Most of the time, when people dive into business, they try to answer the “so what?” question. Multi channel options are really worth it. Find right partners to expand your consumer base. For example, retailers can do direct delivery. In this case, volume is driven by what people need most.

Cheki CEO Michael Mureithi on the importance of artificial intelligence and machine learning in predicting and responding to market demands says that data has been key in business growth but with the rapid developments in the digital landscape it is best to exploit new technologies like artificial intelligence to determine market needs and move ecommerce to the next level.

“Predictive analysis is the new thing…you need to have those capabilities,” says Mureithi, pointing out that for Cheki, power of branding has made an impact, and users are growing. The firm has served 310 users per month this year compared to 150 users per month in 2017. Arguing that in 2015, the company was focusing on wrong things – they didn’t know what consumers really.

“If you are running a business you should be consumer centric. Know what you’ve been hired to do. It’s not about features. It’s about creating solutions for the job that you’ve been hired to do. Talk to your customers and listen to them. It’s not about surveys,” says Mureithi.

The chief executive of Gobeba, an app that offers on-demand ordering and delivery services, Peter Ndiang’ui, however, regrets the emerging trend where ecommerce players are locking out competitors from manufacturers through contracts that give exclusive rights on online trading of certain products, saying if allowed to continue it would kill the industry.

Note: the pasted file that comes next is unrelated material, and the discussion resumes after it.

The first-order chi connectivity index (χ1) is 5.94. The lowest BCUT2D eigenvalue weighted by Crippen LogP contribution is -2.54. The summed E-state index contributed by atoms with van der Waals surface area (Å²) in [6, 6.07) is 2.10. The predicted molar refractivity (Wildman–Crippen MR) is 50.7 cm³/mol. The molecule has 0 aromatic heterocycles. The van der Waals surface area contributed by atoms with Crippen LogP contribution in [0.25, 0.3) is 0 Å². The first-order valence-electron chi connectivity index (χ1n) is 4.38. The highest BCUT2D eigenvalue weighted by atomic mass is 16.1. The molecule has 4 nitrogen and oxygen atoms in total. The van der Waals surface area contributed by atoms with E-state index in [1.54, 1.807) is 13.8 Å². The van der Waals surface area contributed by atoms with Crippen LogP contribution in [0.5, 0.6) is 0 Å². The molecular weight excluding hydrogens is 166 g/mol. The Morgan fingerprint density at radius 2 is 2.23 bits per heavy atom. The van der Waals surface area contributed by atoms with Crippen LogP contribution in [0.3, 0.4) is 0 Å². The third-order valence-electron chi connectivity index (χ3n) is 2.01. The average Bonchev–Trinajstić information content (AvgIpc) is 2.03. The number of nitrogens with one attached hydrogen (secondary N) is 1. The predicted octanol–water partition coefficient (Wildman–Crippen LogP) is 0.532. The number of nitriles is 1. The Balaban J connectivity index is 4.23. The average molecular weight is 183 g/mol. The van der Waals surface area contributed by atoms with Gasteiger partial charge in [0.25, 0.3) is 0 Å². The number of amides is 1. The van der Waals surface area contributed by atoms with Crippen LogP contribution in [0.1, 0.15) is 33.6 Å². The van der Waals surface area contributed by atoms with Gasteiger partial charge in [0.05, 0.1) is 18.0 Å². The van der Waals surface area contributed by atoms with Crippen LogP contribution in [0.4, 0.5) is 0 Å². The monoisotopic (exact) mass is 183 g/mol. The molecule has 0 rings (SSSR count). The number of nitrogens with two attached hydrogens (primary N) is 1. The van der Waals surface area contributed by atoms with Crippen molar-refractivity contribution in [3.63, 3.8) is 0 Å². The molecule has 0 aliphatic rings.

“Exclusive deals will have a negative impact on our ecommerce innovation ecosystem and the Competition Authority of Kenya should reign in such practices to enhance fairness,” he said.

Mr Ndiang’ui who is also the former OLX country manager talks of individuals who trust the courier and taxi guys to an extent of even sending them to ATM booths to get cash, and pay utilities at an agreed commission. This, he says, “is completely unlike Kenya but it’s happening in countries like Europe and US.”

According to market survey report by Proctor & Gamble, total retail spend in Kenya in the year 2016 was $17.62m. Of this, only 30% is spent in modern retail while 70% is spent through the traditional retail channel, an indication that a big chunk of the retail business is happening offline in physical brick and mortar stores. With more than 7.6 billion people in the world with 4.1 billion using the Internet, it is projected that the global retail e-commerce sales will reach $4.5 trillion by 2021.

Figures from Communications Authority of Kenya (CAK) September 2018 report show that the Kenyan population is 46.6 million and the internet has 42.2 million users with 100% mobile penetration. During the same period, the number of mobile commerce transactions was recorded at 526.9 million valued at Sh.1.5 trillion.